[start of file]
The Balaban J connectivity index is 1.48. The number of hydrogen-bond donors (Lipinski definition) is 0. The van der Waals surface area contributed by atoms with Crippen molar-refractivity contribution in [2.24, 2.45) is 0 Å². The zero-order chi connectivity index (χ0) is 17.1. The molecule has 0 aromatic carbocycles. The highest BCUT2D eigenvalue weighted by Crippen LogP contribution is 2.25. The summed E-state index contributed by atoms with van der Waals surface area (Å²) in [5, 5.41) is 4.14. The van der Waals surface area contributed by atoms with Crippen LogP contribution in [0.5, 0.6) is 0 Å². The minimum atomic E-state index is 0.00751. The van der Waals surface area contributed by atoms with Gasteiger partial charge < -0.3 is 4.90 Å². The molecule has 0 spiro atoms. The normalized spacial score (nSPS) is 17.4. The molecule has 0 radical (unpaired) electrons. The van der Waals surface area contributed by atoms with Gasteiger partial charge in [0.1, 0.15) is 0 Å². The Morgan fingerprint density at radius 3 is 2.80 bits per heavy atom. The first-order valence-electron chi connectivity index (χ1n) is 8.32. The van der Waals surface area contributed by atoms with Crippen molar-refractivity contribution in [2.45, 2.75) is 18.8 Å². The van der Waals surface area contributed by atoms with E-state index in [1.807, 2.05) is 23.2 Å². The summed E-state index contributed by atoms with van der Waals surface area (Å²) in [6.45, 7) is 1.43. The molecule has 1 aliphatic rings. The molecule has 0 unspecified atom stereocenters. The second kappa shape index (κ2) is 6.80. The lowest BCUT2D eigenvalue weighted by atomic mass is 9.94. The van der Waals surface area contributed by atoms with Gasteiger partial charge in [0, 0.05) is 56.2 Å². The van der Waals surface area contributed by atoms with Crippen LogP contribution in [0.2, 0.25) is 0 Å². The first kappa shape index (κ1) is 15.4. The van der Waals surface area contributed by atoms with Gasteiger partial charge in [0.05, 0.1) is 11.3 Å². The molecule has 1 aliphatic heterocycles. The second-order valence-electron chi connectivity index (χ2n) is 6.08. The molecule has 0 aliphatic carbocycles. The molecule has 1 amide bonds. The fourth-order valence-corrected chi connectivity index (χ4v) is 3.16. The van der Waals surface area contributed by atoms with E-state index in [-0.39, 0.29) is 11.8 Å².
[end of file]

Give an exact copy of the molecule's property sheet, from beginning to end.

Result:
The Balaban J connectivity index is 1.48. The number of hydrogen-bond donors (Lipinski definition) is 0. The van der Waals surface area contributed by atoms with Crippen molar-refractivity contribution in [2.24, 2.45) is 0 Å². The zero-order chi connectivity index (χ0) is 17.1. The molecule has 0 aromatic carbocycles. The highest BCUT2D eigenvalue weighted by Crippen LogP contribution is 2.25. The summed E-state index contributed by atoms with van der Waals surface area (Å²) in [5, 5.41) is 4.14. The van der Waals surface area contributed by atoms with Crippen LogP contribution in [0.5, 0.6) is 0 Å². The minimum atomic E-state index is 0.00751. The van der Waals surface area contributed by atoms with Gasteiger partial charge < -0.3 is 4.90 Å². The molecule has 0 spiro atoms. The normalized spacial score (nSPS) is 17.4. The molecule has 0 radical (unpaired) electrons. The van der Waals surface area contributed by atoms with Gasteiger partial charge in [0.1, 0.15) is 0 Å². The Morgan fingerprint density at radius 3 is 2.80 bits per heavy atom. The first-order valence-electron chi connectivity index (χ1n) is 8.32. The van der Waals surface area contributed by atoms with Crippen molar-refractivity contribution in [2.45, 2.75) is 18.8 Å². The van der Waals surface area contributed by atoms with E-state index in [1.807, 2.05) is 23.2 Å². The summed E-state index contributed by atoms with van der Waals surface area (Å²) in [6.45, 7) is 1.43. The molecule has 1 aliphatic rings. The molecule has 0 unspecified atom stereocenters. The second kappa shape index (κ2) is 6.80. The lowest BCUT2D eigenvalue weighted by atomic mass is 9.94. The van der Waals surface area contributed by atoms with Gasteiger partial charge in [0, 0.05) is 56.2 Å². The van der Waals surface area contributed by atoms with Crippen LogP contribution in [0.2, 0.25) is 0 Å². The first kappa shape index (κ1) is 15.4. The van der Waals surface area contributed by atoms with Gasteiger partial charge in [0.05, 0.1) is 11.3 Å². The molecule has 1 aliphatic heterocycles. The second-order valence-electron chi connectivity index (χ2n) is 6.08. The molecule has 0 aliphatic carbocycles. The molecule has 1 amide bonds. The fourth-order valence-corrected chi connectivity index (χ4v) is 3.16. The van der Waals surface area contributed by atoms with E-state index in [-0.39, 0.29) is 11.8 Å².